Trading in Indian Stock Markets

In first part of this article article Investing in Indian Stock Market for NRIs/OCIs, we discussed opening a bank account and deciding whether you need to trade on a repatriable or a non repatriable basis. You can open any type of the accounts above but what is important is that to have an account with a good bank, open an account with a good stock broker and be comfortable that their funds are safe and that all trades would be executed fairly and transparently.

Opening an account can appear cumbersome but if you download the application form from the bank's website it will be a lot faster. If you want to do it through the internet, you would have to get copies of your passport, may be some bank statements in original. But the advantage with bigger banks is that all such information would be available on the website so you would not have much of a problem.

 See help on choosing an NRI Bank Account

Demat Account

So that was step one, in step two you would need to open a demat account. As bank account was there to hold your funds demat account is to hold your assets like you have equities, debentures or your mutual fund units you need an account where those assets as and when you buy and make the payments will be transferred to.

Demat account allows you to buy, sell and transact shares without the endless paperwork and delays. It is also safe, secure and convenient. Demat refers to a dematerialised account. So it is just like a bank account where actual money is replaced by shares.

The demat account reduces brokerage charges, makes pledging/hypothecation of shares easier, enables quick ownership of securities on settlement resulting in increased liquidity, avoids confusion in the ownership title of securities, and provides easy receipt of public issue allotments.

It also helps you avoid bad deliveries caused by signature mismatch, postal delays and loss of certificates in transit. Further, it eliminates risks associated with forgery, counterfeiting and loss due to fire, theft or mutilation. Demat account holders can also avoid stamp duty (as against 0.5 per cent payable on physical shares), avoid filling up of transfer deeds, and obtain quick receipt of such benefits as stock splits and bonuses.

You can also have your bank account which also works as your demat account. Check with the banker that the account is suitable for stock trading. Also remember that you can nominate only one bank account for your stock trading. Some of the leading private banks are competent in this regard and can help you open an account through the internet that can be faster.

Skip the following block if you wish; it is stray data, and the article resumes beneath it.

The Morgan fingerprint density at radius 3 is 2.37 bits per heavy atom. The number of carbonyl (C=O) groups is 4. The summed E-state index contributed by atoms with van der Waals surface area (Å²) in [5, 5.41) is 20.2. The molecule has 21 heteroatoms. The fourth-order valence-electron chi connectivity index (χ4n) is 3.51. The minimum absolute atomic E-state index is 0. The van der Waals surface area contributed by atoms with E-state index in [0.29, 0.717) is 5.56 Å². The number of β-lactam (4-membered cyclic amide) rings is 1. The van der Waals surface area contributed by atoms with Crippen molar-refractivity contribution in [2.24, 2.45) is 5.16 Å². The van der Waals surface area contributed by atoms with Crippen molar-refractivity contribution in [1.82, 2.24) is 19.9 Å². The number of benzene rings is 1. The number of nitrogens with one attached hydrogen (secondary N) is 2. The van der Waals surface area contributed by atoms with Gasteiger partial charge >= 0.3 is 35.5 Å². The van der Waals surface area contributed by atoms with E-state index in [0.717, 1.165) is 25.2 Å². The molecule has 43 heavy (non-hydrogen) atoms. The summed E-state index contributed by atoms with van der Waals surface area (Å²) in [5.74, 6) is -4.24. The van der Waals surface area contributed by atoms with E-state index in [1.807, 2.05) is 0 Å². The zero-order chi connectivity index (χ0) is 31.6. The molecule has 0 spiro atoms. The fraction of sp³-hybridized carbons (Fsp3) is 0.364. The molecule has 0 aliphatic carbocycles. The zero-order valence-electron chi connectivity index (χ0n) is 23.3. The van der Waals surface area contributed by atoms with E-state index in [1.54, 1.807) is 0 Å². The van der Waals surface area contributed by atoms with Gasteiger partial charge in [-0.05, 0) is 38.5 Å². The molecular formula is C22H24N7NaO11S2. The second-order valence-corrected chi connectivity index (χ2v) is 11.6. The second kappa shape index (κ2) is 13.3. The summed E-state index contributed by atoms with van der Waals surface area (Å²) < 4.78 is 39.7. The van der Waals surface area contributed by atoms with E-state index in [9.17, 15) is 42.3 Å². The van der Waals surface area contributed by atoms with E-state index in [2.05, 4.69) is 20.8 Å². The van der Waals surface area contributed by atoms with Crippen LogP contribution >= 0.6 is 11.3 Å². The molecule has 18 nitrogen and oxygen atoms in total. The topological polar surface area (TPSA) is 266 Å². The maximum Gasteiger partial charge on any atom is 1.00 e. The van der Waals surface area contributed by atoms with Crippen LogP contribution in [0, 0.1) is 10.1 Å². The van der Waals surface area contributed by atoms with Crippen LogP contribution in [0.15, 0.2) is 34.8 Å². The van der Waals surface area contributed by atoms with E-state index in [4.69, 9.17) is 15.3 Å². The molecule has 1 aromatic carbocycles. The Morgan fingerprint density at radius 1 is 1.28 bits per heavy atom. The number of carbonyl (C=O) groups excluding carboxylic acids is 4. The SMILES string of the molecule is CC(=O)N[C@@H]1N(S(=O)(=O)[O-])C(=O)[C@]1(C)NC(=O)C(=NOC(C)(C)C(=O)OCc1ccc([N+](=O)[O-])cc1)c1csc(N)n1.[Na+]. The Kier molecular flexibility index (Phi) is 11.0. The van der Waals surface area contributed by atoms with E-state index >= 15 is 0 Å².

Brokerage Account

So that’s done you have a bank account and a demat account. But wait you need another account called brokerage account. . An NRI will not be able to execute any trade without nominating a stock broker. There is no limit as to how many stockbrokers you need to have but you must have a stock broker nominated in India. Brokerage is the place where you actually place you trades. These accounts allow you to purchase stocks, bonds, mutual funds, and other investments by paying professionals to buy or sell the items you tell them to. The fee you pay them is their commission, and can vary from broker to broker. The price difference arises when you choose between either a discount or traditional broker. Traditional brokerages provide a wider range of services, and have the price tag to match. They serve along the lines of professional money managers and can offer advice as to what investments might be right for you. Discount brokers are companies that tailor to the more self-directed investor; they don't offer advice as to what to put your money into, leaving you to make your own financial decisions and charging you much less than their traditional counterparts.

But again there are banks which can provide you all in one service. They can act as your bank as well as demat account and over it they can also act as your broker. It is up to you to go for convenience and get one of these all in one accounts or go for specialized accounts.

Before choosing a financial institution the first and foremost criteria for anybody should be to see how tech savvy the banks are since these are long distance transactions. Online access for most of transactions should be preferable. Such ease would enable easy transfer of funds. Secondly before opening an account with the broker you need to find out their net worth, the strength of the balance sheet of the broker. For instance if the total net worth of a broker is Rs 5 crore and the NRI sells stocks worth Rs 50 crore and transfer the asset, the security of your money is doubtful. While all brokers are strictly regulated by SEBI you must choose a broker with a strong balance sheet, strong net worth so that your money is safe.